Question: Any thoughts on Charles Chauncy?

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President of Harvard College, was born at Yardley-Bury, Hertfordshire, England, in November 1592, and was educated at Trinity College, Cambridge, of which he became a fellow. He was in turn vicar at Ware, Hertfordshire, and at Marston St Lawrence, Northamptonshire. Refusing to observe the ecclesiastical regulations of Archbishop Laud, he was brought before the court of high commission in 1629, and again in 1634, when, for opposing the placing of a rail around the communion table, he was suspended and imprisoned. His formal recantation in February 1637 caused him lasting self-reproach and humiliation. In 1637 he emigrated to America, and from 1638 until 1641 was an associate pastor at Plymouth, where, however, his advocacy of the baptism of infants by immersion caused dissatisfaction. He was the pastor at Scituate, Massachusetts, from 1641 until 1654, and from 1654 until his death was president of Harvard College, as the successor of the first president Henry Dunster. He died on the 19th of February 1672. By his sermons and his writings he exerted a great influence in colonial Massachusetts, and according to Mather was "a most incomparable scholar." His writings include: "The Plain Doctrine of the Justification of a Sinner in the Sight of God" and "Antisynodalia Scripta Americana." His son, Isaac Chauncy, who removed to England, was a voluminous writer on theological subjects.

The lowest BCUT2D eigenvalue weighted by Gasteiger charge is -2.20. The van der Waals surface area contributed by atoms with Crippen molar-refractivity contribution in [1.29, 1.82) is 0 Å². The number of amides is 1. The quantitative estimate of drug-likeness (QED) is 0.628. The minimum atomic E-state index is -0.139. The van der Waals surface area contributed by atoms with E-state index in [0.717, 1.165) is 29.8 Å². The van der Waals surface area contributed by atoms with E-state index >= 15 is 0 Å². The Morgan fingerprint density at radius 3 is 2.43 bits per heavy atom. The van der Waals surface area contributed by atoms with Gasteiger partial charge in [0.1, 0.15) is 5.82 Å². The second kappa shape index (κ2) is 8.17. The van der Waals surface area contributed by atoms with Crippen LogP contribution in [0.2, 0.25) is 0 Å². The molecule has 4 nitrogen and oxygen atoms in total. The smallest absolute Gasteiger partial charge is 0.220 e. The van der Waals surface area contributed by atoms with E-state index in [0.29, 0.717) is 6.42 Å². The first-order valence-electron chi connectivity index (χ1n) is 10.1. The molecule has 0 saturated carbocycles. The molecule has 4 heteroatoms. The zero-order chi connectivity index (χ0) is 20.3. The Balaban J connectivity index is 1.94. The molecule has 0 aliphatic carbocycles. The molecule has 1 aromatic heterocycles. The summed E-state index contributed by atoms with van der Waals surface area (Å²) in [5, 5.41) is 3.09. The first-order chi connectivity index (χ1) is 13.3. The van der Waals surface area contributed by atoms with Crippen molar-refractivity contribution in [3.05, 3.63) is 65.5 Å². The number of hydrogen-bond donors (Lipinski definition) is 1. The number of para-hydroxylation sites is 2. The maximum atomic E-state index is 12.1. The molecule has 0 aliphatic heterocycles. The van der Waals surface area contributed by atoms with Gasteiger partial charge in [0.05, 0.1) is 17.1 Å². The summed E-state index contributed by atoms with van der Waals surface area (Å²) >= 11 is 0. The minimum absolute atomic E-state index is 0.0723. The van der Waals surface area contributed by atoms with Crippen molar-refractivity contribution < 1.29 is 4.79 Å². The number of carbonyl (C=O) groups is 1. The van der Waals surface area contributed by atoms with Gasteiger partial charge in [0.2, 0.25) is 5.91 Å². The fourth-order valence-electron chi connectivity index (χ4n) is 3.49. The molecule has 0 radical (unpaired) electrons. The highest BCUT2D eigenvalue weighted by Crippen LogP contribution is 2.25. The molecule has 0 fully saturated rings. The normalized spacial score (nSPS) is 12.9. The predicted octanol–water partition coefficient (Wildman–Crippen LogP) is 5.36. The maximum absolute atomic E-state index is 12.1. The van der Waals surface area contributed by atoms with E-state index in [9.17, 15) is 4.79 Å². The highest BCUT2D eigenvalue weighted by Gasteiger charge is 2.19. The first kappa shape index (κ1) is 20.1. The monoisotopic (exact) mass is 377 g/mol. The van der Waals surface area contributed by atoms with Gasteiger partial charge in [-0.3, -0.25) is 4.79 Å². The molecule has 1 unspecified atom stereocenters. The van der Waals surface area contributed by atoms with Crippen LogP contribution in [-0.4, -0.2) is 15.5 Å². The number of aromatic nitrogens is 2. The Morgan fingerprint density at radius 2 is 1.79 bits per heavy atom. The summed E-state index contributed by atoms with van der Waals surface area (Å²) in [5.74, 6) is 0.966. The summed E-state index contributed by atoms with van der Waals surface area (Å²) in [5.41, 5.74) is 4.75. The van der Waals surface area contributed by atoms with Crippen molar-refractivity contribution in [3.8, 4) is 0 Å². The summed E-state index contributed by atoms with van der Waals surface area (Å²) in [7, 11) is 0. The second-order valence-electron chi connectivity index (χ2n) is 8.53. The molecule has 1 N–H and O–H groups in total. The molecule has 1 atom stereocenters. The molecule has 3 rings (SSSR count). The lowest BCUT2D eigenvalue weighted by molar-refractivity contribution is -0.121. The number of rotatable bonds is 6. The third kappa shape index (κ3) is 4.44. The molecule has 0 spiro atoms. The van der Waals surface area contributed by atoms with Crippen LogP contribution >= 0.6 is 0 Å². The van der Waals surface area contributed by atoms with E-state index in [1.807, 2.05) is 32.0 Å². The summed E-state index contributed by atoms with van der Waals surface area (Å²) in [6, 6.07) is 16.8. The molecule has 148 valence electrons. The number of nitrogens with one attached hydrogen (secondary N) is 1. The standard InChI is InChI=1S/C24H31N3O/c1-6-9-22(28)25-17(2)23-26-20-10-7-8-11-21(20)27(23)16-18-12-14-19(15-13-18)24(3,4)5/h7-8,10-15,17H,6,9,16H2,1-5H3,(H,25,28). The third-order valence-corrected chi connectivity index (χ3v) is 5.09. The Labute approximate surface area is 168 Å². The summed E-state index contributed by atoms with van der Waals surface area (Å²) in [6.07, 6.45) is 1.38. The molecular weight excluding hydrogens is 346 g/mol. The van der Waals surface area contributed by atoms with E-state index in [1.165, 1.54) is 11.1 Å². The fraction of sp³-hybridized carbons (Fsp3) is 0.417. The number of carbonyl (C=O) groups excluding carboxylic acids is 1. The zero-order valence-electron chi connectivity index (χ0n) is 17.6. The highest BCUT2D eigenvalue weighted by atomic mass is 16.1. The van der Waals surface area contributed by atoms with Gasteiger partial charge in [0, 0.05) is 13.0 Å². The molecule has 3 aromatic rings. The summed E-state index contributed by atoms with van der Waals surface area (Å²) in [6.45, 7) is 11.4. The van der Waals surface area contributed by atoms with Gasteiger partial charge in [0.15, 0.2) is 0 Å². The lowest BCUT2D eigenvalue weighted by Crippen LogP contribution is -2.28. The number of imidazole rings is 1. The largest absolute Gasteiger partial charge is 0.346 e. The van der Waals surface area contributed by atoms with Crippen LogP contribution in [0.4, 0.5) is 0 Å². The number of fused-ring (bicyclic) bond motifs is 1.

President Chauncy's great-grandson, Charles Chauncy, a prominent American theologian, was born in Boston, Massachusetts, on the 1st of January 1705, and graduated at Harvard in 1721. In 1727 he was chosen as the colleague of Thomas Foxcroft in the pastorate of the First Church of Boston, continuing as pastor of this church until his death. At the time of the "Great Awakening" of 1740-1743 and afterwards, Chauncy was the leader of the so-called "Old Light" party in New England, which strongly condemned the Whitefieldian revival as an outbreak of emotional extravagance. His views were ably presented in his sermon "Enthusiasm" and in his "Seasonable Thoughts on the State of Religion in New England," written in answer to Jonathan Edwards's "Some Thoughts Concerning the Present Revival of Religion in New England." He also took a leading part in opposition to the projected establishment of an Anglican Episcopate in America, and before and during the American War of Independence he ardently supported the whig or patriot party. Theologically he has been classed as a precursor of the New England Unitarians. He died in Boston on the 10th of February 1787. His publications include: "Compleat View of Episcopacy, as Exhibited in the Fathers of the Christian Church, until the close of the Second Century" ; "Salvation of All Men, Illustrated and Vindicated as a Scripture Doctrine" ; "The Mystery Hid from Ages and Generations made manifest by the Gospel-Revelation" ; and "Five Dissertations on the Fall and its Consequences."
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